postgreSQL quick start with php

Last week, I accidentally stumbled upon blog stating features of new version of posgreSQL, and I found it pretty interesting, couple of useful features that does not exist in MySQL, are now implemented in PostgreSQL 9.3 (I am especially interested in Materialized views). so I wanted to learn more about this database.

Unfortunately, I haven’t used Postgres before ( although I have several years experience as MySQL developer and administrator), so I had to learn the basics about postgres, and I wanted to share this experience:

Installing PostgreSQL

In order to get the latest version on my Centos machine, I compiled Postgres from the source as following:

first, I got the desired version source files from Postgres site ( I used V9.3):

wget http://ftp.postgresql.org/pub/source/v9.3.2/postgresql-9.3.2.tar.bz2

then, uncompress the file:
tar xvjf postgresql-9.3.2.tar.bz2

then, compile the source files using this simple command inside the extracted folder:
./configure && make && make install

now postgres files should be placed at /usr/local/pgsql.
Postgres operates by default under user named postgres, so we should create the user, create data directory and assign folder ownership to created user:
adduser postgres 
mkdir /usr/local/pgsql/data 
chown postgres:postgres /usr/local/pgsql/data

Then we should initialize the data storage “database cluster” for the server by calling initdb, but first I switched to postgres user because you cannot run this command as a root:
[root@sub bin]# su - postgres
-bash-4.1$ /usr/local/pgsql/bin/initdb -D  /usr/local/pgsql/data/

database cluster is the collection of databases that postgres use. by creating database cluster the data directory will be filled with database files, and sample databases like Postgres and Template1 will be created.

now, I can start postgres server by typing:

/usr/local/pgsql/bin/postgres -D /usr/local/pgsql/data >logfile 2>&1 &
-D parameter specify the data directory location which also contains the configuration file of postgres, which is named by default postgresql.conf (analogous to my.cnf in mysql).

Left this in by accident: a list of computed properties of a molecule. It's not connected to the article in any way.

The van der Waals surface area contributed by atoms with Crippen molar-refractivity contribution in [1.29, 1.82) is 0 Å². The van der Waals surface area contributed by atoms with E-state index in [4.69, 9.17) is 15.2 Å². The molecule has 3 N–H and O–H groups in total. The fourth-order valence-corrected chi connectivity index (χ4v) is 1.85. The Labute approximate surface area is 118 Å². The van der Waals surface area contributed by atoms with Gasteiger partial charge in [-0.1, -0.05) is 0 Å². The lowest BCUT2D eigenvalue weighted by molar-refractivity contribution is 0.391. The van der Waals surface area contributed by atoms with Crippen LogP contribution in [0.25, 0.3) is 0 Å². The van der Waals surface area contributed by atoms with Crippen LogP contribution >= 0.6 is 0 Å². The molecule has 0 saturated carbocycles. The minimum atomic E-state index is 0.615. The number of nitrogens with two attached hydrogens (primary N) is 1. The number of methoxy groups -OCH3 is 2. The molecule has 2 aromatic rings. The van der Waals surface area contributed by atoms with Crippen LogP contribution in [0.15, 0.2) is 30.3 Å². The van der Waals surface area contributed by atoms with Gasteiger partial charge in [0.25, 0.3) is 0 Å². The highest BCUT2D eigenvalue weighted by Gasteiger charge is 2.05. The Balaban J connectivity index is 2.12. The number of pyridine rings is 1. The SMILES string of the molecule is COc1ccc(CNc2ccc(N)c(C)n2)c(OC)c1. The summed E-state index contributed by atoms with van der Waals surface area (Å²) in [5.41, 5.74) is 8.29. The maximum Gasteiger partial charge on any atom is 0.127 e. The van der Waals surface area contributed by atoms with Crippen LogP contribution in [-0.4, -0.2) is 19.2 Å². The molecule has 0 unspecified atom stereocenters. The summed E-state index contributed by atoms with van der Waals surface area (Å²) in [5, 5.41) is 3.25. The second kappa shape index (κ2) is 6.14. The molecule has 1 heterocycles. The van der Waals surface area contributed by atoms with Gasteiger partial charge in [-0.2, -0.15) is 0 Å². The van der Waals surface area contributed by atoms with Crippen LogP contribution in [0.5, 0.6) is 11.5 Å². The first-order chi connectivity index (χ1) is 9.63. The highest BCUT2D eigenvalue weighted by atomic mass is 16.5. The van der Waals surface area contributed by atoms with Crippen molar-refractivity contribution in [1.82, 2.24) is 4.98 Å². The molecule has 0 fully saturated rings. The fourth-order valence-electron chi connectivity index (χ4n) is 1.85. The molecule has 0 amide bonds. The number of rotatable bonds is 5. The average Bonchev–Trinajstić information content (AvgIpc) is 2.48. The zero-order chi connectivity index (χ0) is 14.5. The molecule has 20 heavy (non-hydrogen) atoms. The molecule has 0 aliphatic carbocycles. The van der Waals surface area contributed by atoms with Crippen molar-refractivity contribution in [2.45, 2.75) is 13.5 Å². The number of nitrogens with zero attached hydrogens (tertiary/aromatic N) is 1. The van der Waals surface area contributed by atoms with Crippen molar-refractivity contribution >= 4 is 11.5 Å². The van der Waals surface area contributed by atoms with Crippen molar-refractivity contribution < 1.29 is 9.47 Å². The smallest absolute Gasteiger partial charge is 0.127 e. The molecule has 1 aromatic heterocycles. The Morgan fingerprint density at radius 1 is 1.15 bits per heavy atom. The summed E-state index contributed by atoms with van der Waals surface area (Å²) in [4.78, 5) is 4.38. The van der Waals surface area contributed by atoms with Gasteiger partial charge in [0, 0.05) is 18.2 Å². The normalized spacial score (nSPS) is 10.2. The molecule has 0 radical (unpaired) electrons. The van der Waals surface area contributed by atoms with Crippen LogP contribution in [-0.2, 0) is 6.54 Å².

Now Postgres server is running and we can begin working with sql commands.

PostgreSQL Client

now let us enter the postgres client program by executing psql program, which is the interactive terminal for postgres:

/usr/local/pgsql/bin/psql -hlocalhost -U postgres -w
Here I am using the database using its super user “postgres”.
I will issue \list command to see the databases installed:
postgres=# \list
                                  List of databases
   Name    |  Owner   | Encoding |   Collate   |    Ctype    |   Access privileges
-----------+----------+----------+-------------+-------------+-----------------------
 postgres  | postgres | UTF8     | en_US.UTF-8 | en_US.UTF-8 |
 template0 | postgres | UTF8     | en_US.UTF-8 | en_US.UTF-8 | =c/postgres          +
           |          |          |             |             | postgres=CTc/postgres
 template1 | postgres | UTF8     | en_US.UTF-8 | en_US.UTF-8 | =c/postgres          +
           |          |          |             |             | postgres=CTc/postgres
(3 rows)
as shown in the snippet, there are three databases here:

  • Postgres database: which is the default database for postgres (same as mysql database in mysql)
  • template0 and template1: which are two template databases.
Template database is very useful feature in postgres, it enables administrator to create a database by copying all the content from another (template) database, by default any newly created database will be using template0 as a template.

I created a new database: